Image Gallery: Off-Roading
Image Gallery: Off-Roading

Motocross and other extreme off-road sports have high rates of injuries and hospitalization. Some of the riders trying to executive this seat-grab trick probably make up those stats. See more off-roading pictures.

© iStockphoto.com/locoroyale

Some people associate off-roading -- whether on ATVs, SUVs or dirt bikes -- with oppressive engine noise and possible environmental degradation; for others, it's a favored way to explore the outdoors. But off-roading can be dangerous, although it depends on various factors, including the environment, the equipment being used and the way you drive.

For example, the sport of motocross, while more popular than ever, is notoriously dangerous for both amateur and professional riders. The sport uses off-road motorcycles on dirt tracks, ramps and other equipment designed to produce spectacular leaps and stunts. It's also synonymous with death-defying crashes and broken bones because riders often try to pull off flips, long-distance jumps and other risky maneuvers -- and they don't always succeed.

The pros aren't the only ones injuring themselves. From 2001 through 2004, an average of 23,800 people suffered motocross-related injuries each year -- and that's for people 19 years old and younger [source: CDC]. Superstar rider Travis Pastrana has become equally well known for his spectacular riding as for the litany of serious injuries he's sustained, including a dislocated spinal column (which is often fatal), concussions and dozens of broken bones.

You don't have to be a daredevil to put yourself in harm's way while off-roading, whether on a dirt bike or otherwise. Wearing a helmet or just a seatbelt if you're in an off-roading SUV can lead to a false sense of security.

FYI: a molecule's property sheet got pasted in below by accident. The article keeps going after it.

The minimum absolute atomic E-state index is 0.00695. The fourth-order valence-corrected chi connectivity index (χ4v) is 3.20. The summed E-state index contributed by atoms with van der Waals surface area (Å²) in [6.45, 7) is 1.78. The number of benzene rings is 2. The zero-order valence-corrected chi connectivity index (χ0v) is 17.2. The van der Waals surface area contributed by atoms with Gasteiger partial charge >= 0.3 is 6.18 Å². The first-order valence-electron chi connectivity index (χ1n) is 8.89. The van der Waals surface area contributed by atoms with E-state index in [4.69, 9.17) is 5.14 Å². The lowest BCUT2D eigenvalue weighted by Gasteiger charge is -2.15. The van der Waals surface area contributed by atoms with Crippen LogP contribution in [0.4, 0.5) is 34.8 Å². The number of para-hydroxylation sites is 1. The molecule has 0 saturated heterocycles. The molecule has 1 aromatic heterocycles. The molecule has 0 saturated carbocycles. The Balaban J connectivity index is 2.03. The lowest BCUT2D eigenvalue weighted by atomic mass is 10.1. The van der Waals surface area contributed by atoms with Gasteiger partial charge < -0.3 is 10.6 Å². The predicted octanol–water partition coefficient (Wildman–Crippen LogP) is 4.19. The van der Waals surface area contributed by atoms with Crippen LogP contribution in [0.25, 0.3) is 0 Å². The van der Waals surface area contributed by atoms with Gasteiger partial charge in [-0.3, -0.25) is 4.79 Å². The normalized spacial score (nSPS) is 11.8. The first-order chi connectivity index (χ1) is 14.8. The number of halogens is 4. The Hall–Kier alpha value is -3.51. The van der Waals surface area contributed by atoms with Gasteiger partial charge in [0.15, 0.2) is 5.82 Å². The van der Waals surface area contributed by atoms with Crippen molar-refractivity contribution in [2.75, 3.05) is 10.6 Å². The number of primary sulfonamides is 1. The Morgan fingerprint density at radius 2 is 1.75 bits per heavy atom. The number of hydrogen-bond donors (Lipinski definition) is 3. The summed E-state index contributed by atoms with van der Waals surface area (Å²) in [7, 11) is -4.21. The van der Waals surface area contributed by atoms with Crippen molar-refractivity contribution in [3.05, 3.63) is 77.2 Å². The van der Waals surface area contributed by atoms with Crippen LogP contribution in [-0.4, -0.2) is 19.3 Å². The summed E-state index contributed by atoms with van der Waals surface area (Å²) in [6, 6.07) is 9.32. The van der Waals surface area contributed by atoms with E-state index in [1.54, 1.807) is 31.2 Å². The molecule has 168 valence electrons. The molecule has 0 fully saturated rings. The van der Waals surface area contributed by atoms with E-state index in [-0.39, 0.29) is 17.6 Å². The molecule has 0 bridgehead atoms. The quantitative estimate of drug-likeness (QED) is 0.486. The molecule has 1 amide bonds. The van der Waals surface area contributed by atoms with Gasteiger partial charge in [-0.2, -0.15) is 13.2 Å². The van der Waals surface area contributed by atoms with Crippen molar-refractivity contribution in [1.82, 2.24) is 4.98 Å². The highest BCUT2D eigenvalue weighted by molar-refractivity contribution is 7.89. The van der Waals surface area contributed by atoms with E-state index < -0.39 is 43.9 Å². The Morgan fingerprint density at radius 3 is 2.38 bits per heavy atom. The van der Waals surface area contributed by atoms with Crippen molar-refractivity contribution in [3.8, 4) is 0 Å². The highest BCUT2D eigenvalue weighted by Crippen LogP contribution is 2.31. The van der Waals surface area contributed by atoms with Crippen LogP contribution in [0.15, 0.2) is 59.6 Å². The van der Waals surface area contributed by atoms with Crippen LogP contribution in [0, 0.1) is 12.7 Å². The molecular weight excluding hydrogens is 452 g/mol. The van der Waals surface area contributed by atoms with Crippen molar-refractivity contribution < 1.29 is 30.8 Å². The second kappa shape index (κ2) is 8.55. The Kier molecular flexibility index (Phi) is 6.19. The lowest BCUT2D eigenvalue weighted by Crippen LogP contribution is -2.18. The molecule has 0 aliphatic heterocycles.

One of the biggest problems may be that both development and the effort to crack down on unauthorized off-roading has pushed some riders to seek out more remote, and likely more dangerous, areas. Consequently, there's rising concern about riders, especially those on dirt bikes or ATVs, fleeing police officers who would ticket them for riding in prohibited areas [source: Russell].

Law enforcement officials point to another misperception: the marketing of off-road motorcycles and ATVs as toys, suitable for children or those without proper training [source: Russell]. Some are designed specifically for children, but even these vehicles can go up to 30 miles per hour (48 kilometers per hour) and weigh up to 300 pounds (136 kilograms) [source: Russell].

A 1987 study by Canadian researchers found that around half of victims of off-road accidents were younger than 16 years old [source: Hasselback and Wilding]. Today, under-16 ATV riders make up about 27 percent of all injuries and 20 percent of all deaths [source: ATVSafety.gov].

So off-roading can be quite dangerous. But it's also a potentially fun and safe activity enjoyed by millions. On the next page, let's look at how to stay safe while off-roading.